Immunoblotting analyses were performed with the indicated antibodies. (A) SK-Hep1 cells were stably transfected with EV or Flag-FOXJ2. Real-time PCR (upper panel) and immunoblotting analyses (lower panel) were performed to examine mRNA and protein levels of PGM1. Data represent the means ± SD of 3 independent experiments. (B) The luciferase reporter construct containing either FBM1 or FBM2 fragment was cotransfected with EV or Flag-FOXJ2 into SK-Hep1 cells. The relative levels of luciferase activity of Firefly were normalized to the levels of luciferase activity of control Renilla. Data represent the mean ± SD of 3 independent experiments (left panel). Flag-FOXJ2 protein was immunoprecipitated from SK-Hep1 cells stably expressing Flag-FOXJ2 using anti-Flag antibody and eluted with Flag peptides. EMSA was performed by mixing eluted Flag-FOXJ2 and biotin-labeled FBM1 or FBM2 (Biotin-FBM1 or Biotin-FBM2) oligonucleotides (middle and right panel). (C) The luciferase reporter construct containing either FBM1 WT or FBM1 MT fragment was cotransfected with EV or Flag-FOXJ2 into SK-Hep1 cells. The relative levels of luciferase activity of Firefly were normalized to the levels of luciferase activity of control Renilla. Data represent the mean ± SD of 3 independent experiments (left panel). Flag-FOXJ2 protein was immunoprecipitated from SK-Hep1 cells stably expressing Flag-FOXJ2 using anti-Flag antibody and eluted with Flag peptides. EMSA was performed by mixing eluted Flag-FOXJ2 and Biotin-FBM1 WT or Biotin-FBM1 MT oligonucleotides (right panel). (D) ChIP analyses were performed with an anti-FOXJ2 antibody in SK-Hep1 cells. Real-time PCR analysis was carried out to amplify PGM1 promoter. Data represent the means ± SD of 3 independent experiments. (E–H) SK-Hep1 cells were infected with the lentivirus expressing shNT or shFOXJ2 (panel E). The culture media of these cells were collected for analysis of glucose consumption (panel F) and lactate production (panel G). Glycogen content (panel H) of these cells was measured. Data represent the means ± SD of 3 independent experiments. (I) IHC staining with anti-FOXJ2 antibody was performed in 69 pairs of tumor tissues and corresponding peritumoral tissues from HCC patients. Representative images of tumor tissues and paired peritumoral tissues are shown in left panel. Semiquantitative scoring was performed (right panel, paired t test, two-tailed, P < 0.0001). (J) Real-time PCR was performed to examine relative genomic copy number of FOXJ2 in paired tumor tissues and corresponding peritumoral tissues from 9 HCC patients. Data represent the means ± SD of 9 patients. Underlying data can be found in S1 Data. ChIP, chromatin immunoprecipitation; EMSA, electrophoretic mobility shift assay; EV, empty vector; FBM1, FOXJ2-binding motif 1; FOXJ2, forkhead box protein J2; HCC, hepatocellular carcinoma; IHC, immunohistochemistry; MT, mutant; PGM1, phosphoglucomutase 1; shNT, nontargeting shRNA; shPGM1, shRNA against PGM1; shRNA, short hairpin RNA; WT, wild-type.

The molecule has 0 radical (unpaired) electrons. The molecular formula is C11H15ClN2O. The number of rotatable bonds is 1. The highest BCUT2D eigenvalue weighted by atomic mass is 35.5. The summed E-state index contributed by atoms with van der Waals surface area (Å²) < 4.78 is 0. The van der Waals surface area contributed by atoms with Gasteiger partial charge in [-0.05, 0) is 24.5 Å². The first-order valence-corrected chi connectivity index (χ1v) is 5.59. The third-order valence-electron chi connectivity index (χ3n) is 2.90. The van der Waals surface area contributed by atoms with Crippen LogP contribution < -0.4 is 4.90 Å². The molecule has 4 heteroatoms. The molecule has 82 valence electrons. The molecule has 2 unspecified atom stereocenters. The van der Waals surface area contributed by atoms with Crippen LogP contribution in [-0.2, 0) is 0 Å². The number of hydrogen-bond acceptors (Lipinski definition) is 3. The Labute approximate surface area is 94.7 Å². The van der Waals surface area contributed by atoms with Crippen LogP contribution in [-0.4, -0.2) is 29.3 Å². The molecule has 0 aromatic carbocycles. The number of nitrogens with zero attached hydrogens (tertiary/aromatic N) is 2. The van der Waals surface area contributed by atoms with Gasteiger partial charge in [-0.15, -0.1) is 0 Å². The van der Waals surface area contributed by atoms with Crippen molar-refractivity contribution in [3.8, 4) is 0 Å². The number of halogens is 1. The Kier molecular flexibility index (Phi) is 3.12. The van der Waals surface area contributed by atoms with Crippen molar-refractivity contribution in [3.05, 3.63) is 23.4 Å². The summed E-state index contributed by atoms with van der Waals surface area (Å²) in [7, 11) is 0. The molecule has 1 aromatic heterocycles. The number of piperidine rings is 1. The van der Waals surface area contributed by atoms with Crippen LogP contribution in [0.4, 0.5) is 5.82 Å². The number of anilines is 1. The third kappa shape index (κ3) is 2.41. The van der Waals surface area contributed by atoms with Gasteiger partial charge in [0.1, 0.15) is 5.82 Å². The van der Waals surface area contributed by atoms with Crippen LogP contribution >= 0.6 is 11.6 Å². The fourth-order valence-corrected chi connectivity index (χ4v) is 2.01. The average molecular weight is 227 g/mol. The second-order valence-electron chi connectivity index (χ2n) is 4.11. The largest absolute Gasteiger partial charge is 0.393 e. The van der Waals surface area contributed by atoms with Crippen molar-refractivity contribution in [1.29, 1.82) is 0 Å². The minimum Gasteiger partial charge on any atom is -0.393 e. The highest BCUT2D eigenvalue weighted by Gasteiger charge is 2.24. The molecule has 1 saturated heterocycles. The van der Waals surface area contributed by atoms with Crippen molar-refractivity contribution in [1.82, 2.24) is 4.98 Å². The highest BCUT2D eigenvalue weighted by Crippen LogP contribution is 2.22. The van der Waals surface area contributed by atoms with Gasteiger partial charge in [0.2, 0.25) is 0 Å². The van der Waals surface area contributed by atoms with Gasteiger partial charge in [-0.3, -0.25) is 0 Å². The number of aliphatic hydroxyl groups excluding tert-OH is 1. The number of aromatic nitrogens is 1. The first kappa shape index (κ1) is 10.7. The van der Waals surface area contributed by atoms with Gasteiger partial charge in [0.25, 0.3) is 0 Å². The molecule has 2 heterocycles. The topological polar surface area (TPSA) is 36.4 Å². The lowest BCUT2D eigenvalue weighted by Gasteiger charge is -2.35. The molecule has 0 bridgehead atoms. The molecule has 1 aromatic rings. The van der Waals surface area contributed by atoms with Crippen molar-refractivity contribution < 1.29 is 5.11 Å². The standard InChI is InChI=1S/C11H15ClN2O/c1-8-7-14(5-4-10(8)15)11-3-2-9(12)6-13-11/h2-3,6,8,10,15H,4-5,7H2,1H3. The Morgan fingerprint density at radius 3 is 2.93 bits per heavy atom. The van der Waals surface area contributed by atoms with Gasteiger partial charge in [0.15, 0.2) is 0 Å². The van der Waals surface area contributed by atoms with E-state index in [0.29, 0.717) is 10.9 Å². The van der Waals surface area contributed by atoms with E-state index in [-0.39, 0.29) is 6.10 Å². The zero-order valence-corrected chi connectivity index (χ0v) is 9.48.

https://doi.org/10.1371/journal.pbio.2006483.g004

We next tested whether FOXJ2 also regulates the glucose trafficking. Endogenous FOXJ2 was depleted in SK-Hep1 cells (Fig 4E). Glucose, lactate, and glycogen assays showed that FOXJ2 depletion enhanced glucose consumption and lactate production but reduced glycogen content of tumor cells (Fig 4F–4H). Taken together, these results demonstrate that FOXJ2 up-regulates PGM1 expression to switch glycolysis to glycogenesis by activating PGM1 promoter.